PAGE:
Meanwhile, Brown has been racking up numerous successes and accolades. In addition to her Bessie nomination and award, her award list includes:
- 2016 Jacob’s Pillow Dance Award
- 2015 Ted Fellow
- 2015 Doris Duke Artist Award
- 2015 USA Jay Franke & David Herro Fellow
- 2015 Lucille Lortel nomination for Outstanding Choreography for “The Fortress of Solitude”
- Two-time NEFA National Dance Project grant recipient
- Three-time Princess Grace Award recipient for Choreography and for Works in Progress Residency and Statue Award
Sharing her experiences
The Queens native returned to UNCSA as a 2015 guest artist to teach two master classes and to talk with dance students about how her experiences at UNCSA helped her to become a success in the world of dance.
Though Brown's themes focus on identity and race, she advises young artists to talk about what they want to talk about through their art. Sometimes it's political, sometimes it is not.
“With ‘BLACK GIRLS,’ I knew I was going to talk about black girls and black women, but it took the creative process to actually figure out ‘What about them?’ You can go in so many ways,” Brown says. “I thought there must be something else that I can still contribute to this political climate, but something that can make people feel good about who they are. I decided to talk about black girls from our authentic selves through game play.”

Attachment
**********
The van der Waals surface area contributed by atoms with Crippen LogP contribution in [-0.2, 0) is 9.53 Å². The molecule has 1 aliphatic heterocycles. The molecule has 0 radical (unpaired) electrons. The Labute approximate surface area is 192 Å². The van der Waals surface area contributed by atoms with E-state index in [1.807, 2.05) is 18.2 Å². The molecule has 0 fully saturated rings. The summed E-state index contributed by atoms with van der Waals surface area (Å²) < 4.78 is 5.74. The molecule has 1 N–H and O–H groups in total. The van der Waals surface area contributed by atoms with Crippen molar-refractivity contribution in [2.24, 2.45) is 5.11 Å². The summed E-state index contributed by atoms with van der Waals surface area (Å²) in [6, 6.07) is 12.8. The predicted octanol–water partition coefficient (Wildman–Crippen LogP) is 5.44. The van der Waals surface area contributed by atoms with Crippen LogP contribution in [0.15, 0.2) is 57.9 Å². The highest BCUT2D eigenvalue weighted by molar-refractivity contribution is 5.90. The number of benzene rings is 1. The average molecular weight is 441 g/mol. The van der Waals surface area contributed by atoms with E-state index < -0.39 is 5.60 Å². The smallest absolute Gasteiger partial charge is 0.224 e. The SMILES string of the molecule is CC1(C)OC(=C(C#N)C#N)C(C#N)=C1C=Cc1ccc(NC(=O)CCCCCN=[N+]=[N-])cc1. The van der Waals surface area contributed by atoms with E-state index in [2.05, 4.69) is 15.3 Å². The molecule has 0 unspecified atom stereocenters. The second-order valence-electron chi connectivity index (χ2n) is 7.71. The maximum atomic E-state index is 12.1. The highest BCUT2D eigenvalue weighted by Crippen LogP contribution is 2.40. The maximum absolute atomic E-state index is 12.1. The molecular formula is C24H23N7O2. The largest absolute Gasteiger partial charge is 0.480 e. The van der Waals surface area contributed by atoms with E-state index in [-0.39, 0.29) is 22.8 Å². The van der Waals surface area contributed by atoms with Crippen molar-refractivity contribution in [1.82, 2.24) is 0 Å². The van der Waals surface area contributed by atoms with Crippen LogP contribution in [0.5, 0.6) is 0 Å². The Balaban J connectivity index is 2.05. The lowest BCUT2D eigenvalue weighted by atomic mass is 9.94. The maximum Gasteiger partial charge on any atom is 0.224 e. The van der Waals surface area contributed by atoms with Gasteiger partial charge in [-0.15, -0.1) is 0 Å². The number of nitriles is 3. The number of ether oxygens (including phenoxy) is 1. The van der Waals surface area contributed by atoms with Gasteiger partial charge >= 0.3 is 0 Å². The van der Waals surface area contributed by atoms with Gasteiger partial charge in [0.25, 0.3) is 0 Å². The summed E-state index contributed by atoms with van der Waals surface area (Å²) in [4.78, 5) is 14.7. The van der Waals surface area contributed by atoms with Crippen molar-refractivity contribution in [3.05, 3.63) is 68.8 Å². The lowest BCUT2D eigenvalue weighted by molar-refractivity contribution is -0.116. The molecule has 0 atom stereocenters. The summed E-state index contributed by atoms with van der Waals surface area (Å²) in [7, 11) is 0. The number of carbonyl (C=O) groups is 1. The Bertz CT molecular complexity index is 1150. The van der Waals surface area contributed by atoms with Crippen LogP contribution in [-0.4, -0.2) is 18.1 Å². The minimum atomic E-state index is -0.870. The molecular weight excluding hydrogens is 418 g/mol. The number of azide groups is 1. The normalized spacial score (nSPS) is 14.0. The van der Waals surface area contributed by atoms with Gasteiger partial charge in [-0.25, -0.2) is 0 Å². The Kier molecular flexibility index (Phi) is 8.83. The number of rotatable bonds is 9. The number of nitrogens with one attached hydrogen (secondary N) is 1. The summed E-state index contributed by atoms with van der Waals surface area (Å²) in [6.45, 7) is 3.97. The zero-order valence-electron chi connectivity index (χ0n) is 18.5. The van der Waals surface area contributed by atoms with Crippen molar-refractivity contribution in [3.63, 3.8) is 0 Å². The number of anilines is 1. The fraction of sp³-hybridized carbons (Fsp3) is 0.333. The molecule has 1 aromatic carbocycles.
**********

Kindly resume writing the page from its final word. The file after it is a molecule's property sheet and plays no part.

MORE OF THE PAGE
Camille A. Brown talks at TEDxBeaconStreetSalon about the creative process for “BLACK GIRL: Linguistic Play” and the experience that changed the direction of the process and her performance life.
“I believe healing is just as powerful as protest,” Brown says. “Being able to laugh through your pain is just as important as your anger. We need all types of art to keep going.”
Upon graduating with a Bachelor of Fine Arts degree from the University of North Carolina School of the Arts, Brown became a member of Ronald K. Brown’s African-contemporary company until 2007. She won Hubbard Street Dance Chicago’s competition for emerging dance makers at age 22. She received numerous commissions and formed her own company, Camille A. Brown & Dancers. Under her company, she not only has her own repertory, but she is also involved in choreographing theatre projects and has numerous community and social engagements initiatives. People are always evolving, she says, and she wants her works to show her evolution.
I want the piece I choreographed in 2016 to look different from the piece I choreographed in 2012. I want it to look like I have lived life within those four years. I want people to see my progression.
Camille A. Brown
“I want the piece I choreographed in 2016 to look different from the piece I choreographed in 2012,” Brown says. “I want it to look like I have lived life within those four years. I want people to see my progression. What are the things that I have gathered in my life and my experiences that I can share on the stage? We are constantly works in progress.”
Creating a work takes time – usually about one or two years. In the beginning, Brown spends time researching and exploring her theme. After about six months, she’ll begin to work with the dancers in her company. She says she likes to marry structure with her creative identity and the creative identity of her dancers. The money that comes from her awards has freed her to do her art the way she wants to.
“She is an artist, choreographer and a performer. She is an activist, educator and an advocate for the power of art to reach and teach,” Casey says. “For everything that has been a part of the recipe of Camille A. Brown, we are grateful and celebrate how she is using her art to make herself known in the world.”